I began 2016 with a lot of changes in my life. I chunked the cell phone and Runkeeper. If I wear a timer I allow it to hijack the joy of my run. If I hear a time I will kill myself to perform. I lack the self control to ignore it. I am back to losing myself on my runs as I have so many years past enjoying all the beauty around me. I am back to being more conscious of God’s Presence and that still, small voice that speaks more often on runs than any other time in my life. I am running injury free, and feel invigorated after my runs, not total exhaustion. I have stopped hammering my body for times to impress other people and just be thankful for the joy of the run.

In summary you have to run your own race of life. You must run as an individual. Don’t compare yourself to others 20 years younger. Don’t waste time comparing your times to times you had 20 years ago. Live for today and tomorrow. Enjoy your memories but don’t try to hold onto them. The past is the past. Expand your horizons. Set new goals. Be kind to your body, and yet discipline yourself to work hard, and stay fit enough to enjoy the quality of life you enjoy. For some of us it will be marathons till we die hopefully. For others it will be hikes. We are all individuals. We learn from each other, but be who you are. Don’t try to be like someone else. If God didn’t make snowflakes alike He surely hasn’t made any two people alike. When you try to be someone else you are robbing the world of the only you there is. A wonderful thing about aging is you contemplate more what really matters in life knowing your days are numbered. That is a good thing. Ultimately, I want to focus on the eternal more than the temporal.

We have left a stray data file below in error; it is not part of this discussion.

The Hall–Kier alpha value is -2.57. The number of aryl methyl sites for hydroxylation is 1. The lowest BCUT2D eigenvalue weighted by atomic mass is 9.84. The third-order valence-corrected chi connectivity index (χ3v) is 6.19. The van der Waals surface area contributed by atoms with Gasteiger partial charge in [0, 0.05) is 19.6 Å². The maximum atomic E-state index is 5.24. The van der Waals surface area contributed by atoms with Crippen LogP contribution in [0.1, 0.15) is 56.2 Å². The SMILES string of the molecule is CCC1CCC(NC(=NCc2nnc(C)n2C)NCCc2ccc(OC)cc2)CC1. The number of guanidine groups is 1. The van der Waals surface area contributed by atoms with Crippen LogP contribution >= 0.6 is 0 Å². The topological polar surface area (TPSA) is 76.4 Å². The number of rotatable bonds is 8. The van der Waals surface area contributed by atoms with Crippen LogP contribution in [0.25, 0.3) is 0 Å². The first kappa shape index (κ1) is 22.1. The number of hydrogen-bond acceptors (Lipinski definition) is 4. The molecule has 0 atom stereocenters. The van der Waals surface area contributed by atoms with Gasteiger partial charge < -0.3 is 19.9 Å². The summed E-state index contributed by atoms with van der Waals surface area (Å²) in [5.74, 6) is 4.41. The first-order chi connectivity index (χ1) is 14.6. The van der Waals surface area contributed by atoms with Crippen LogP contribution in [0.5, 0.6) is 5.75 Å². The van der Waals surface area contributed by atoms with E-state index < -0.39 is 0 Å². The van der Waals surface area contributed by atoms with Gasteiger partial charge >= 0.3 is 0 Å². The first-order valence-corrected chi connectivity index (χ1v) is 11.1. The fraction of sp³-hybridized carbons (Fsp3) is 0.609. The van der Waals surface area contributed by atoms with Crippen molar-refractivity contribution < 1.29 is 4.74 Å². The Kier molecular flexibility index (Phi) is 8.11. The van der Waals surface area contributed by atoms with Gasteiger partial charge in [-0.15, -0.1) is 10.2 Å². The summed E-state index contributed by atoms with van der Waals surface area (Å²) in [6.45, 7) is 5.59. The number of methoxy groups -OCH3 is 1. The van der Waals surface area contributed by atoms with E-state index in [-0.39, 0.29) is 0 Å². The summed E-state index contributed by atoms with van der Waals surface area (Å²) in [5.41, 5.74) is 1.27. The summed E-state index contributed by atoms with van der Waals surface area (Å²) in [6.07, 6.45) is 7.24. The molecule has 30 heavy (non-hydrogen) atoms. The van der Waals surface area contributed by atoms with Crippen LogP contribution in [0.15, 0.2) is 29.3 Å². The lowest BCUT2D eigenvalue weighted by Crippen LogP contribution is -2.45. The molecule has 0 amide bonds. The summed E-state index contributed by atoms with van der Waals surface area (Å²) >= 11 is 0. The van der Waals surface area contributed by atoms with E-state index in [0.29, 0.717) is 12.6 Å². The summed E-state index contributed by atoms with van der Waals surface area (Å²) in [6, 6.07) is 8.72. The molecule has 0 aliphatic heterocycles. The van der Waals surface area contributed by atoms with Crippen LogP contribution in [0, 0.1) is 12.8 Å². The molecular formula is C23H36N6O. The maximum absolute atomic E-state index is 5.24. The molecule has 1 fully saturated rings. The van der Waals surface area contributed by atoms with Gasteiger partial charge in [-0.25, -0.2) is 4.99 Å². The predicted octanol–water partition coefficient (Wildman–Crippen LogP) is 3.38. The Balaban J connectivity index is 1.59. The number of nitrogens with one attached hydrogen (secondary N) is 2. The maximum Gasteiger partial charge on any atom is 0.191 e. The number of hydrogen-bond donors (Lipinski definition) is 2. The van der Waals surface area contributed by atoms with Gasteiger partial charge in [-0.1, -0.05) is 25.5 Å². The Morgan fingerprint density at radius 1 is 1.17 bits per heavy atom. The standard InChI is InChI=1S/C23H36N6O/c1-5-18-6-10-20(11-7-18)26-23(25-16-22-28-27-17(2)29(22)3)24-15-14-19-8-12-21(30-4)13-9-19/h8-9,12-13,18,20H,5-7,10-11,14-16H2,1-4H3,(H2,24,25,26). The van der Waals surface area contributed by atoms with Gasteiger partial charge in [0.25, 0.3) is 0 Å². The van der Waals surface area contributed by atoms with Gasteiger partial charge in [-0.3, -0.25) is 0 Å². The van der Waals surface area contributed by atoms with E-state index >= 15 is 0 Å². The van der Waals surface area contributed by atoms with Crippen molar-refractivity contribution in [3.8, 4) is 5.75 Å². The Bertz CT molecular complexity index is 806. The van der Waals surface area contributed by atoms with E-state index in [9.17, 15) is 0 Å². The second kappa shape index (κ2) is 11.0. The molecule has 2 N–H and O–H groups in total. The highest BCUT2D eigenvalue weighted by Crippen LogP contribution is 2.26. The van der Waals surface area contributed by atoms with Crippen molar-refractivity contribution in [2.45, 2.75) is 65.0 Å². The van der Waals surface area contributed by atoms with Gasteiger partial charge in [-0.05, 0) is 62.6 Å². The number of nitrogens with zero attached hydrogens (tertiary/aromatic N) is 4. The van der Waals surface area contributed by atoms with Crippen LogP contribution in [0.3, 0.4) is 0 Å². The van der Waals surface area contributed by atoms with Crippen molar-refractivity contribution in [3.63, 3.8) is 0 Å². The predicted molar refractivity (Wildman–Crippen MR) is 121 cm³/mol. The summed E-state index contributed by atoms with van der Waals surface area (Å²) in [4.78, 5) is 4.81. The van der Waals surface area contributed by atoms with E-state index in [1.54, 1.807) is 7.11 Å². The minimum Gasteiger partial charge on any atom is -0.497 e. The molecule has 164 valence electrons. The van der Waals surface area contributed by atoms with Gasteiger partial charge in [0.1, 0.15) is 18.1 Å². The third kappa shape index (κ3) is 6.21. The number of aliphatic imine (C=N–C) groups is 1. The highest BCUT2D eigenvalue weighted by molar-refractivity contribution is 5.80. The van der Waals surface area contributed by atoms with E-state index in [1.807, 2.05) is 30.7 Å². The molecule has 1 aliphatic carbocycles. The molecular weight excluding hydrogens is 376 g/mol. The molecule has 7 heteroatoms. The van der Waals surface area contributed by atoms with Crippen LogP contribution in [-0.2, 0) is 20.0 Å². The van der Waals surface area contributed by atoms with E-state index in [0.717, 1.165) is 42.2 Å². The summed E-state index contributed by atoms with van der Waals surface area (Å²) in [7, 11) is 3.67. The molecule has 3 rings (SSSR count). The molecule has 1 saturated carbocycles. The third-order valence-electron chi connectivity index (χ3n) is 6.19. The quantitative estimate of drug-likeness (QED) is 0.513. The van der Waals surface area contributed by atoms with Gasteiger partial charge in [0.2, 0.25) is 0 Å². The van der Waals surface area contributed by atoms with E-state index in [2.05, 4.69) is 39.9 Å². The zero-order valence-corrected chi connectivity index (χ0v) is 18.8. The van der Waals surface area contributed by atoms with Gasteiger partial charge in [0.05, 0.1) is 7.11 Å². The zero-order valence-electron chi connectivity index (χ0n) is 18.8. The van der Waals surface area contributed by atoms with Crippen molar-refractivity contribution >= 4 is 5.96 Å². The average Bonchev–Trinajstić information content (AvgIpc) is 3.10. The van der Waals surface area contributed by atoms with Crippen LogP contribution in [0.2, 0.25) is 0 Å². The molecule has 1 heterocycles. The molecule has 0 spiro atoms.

What does that mean in your life? You alone have to make the choices to ensure aging doesn’t rob you of quality of life. That means choosing foods according to their nutritional value, and not only what taste good. It means when others indulge in sedentary lifestyles you must live a disciplined life of constant movement. Take the steps, not the elevator. Park away from the front entrances in order to require yourself to walk a few more steps. Our bodies were created to move. You cannot live for instant gratification and expect to not eventually face consequences for bad choices. For those of us who tend to be over achievers, slow down; relax and learn to not feel guilty for it. Simplify your life as much as possible. Read your Bible and pray. That is where I find all the answers I cannot find anywhere else. Masterpiece Fitness wishes you and yours a wonderful 2016 of faith, health, and happiness with the realization we are all in the process of aging!